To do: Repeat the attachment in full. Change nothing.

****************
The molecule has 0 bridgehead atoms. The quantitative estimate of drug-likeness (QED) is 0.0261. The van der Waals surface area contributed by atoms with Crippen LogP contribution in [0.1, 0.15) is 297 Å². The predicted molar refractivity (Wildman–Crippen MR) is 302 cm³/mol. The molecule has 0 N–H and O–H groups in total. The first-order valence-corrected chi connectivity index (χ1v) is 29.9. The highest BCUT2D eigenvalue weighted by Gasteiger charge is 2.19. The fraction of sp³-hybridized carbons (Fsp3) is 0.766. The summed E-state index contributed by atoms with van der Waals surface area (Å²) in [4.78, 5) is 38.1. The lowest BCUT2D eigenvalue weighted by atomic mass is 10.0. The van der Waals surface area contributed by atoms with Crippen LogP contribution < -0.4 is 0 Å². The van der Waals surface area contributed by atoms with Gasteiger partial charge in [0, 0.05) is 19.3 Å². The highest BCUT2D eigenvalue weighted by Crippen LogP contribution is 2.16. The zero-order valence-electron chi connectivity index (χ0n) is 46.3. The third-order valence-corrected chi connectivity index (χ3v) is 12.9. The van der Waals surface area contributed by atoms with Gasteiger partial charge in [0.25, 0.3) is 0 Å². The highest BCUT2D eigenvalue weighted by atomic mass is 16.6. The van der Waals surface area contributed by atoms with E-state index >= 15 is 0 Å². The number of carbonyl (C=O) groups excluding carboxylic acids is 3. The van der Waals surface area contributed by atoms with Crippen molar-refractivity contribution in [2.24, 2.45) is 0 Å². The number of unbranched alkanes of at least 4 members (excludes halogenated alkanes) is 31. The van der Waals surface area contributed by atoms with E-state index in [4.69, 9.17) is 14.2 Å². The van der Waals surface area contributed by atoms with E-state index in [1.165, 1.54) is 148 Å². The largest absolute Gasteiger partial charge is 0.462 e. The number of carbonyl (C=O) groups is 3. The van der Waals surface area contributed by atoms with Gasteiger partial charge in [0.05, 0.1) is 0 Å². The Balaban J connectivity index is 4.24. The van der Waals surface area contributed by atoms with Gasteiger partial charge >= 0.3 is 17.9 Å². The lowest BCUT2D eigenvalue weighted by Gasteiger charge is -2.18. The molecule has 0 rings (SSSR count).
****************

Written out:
The molecule has 0 bridgehead atoms. The quantitative estimate of drug-likeness (QED) is 0.0261. The van der Waals surface area contributed by atoms with Crippen LogP contribution in [0.1, 0.15) is 297 Å². The predicted molar refractivity (Wildman–Crippen MR) is 302 cm³/mol. The molecule has 0 N–H and O–H groups in total. The first-order valence-corrected chi connectivity index (χ1v) is 29.9. The highest BCUT2D eigenvalue weighted by Gasteiger charge is 2.19. The fraction of sp³-hybridized carbons (Fsp3) is 0.766. The summed E-state index contributed by atoms with van der Waals surface area (Å²) in [4.78, 5) is 38.1. The lowest BCUT2D eigenvalue weighted by atomic mass is 10.0. The van der Waals surface area contributed by atoms with Crippen LogP contribution < -0.4 is 0 Å². The van der Waals surface area contributed by atoms with Gasteiger partial charge in [0, 0.05) is 19.3 Å². The highest BCUT2D eigenvalue weighted by Crippen LogP contribution is 2.16. The zero-order valence-electron chi connectivity index (χ0n) is 46.3. The third-order valence-corrected chi connectivity index (χ3v) is 12.9. The van der Waals surface area contributed by atoms with Gasteiger partial charge in [0.25, 0.3) is 0 Å². The highest BCUT2D eigenvalue weighted by atomic mass is 16.6. The van der Waals surface area contributed by atoms with E-state index >= 15 is 0 Å². The number of carbonyl (C=O) groups excluding carboxylic acids is 3. The van der Waals surface area contributed by atoms with Crippen molar-refractivity contribution in [2.24, 2.45) is 0 Å². The number of unbranched alkanes of at least 4 members (excludes halogenated alkanes) is 31. The van der Waals surface area contributed by atoms with E-state index in [4.69, 9.17) is 14.2 Å². The van der Waals surface area contributed by atoms with E-state index in [1.165, 1.54) is 148 Å². The largest absolute Gasteiger partial charge is 0.462 e. The number of carbonyl (C=O) groups is 3. The van der Waals surface area contributed by atoms with Gasteiger partial charge in [0.05, 0.1) is 0 Å². The Balaban J connectivity index is 4.24. The van der Waals surface area contributed by atoms with Gasteiger partial charge >= 0.3 is 17.9 Å². The lowest BCUT2D eigenvalue weighted by Gasteiger charge is -2.18. The molecule has 0 rings (SSSR count).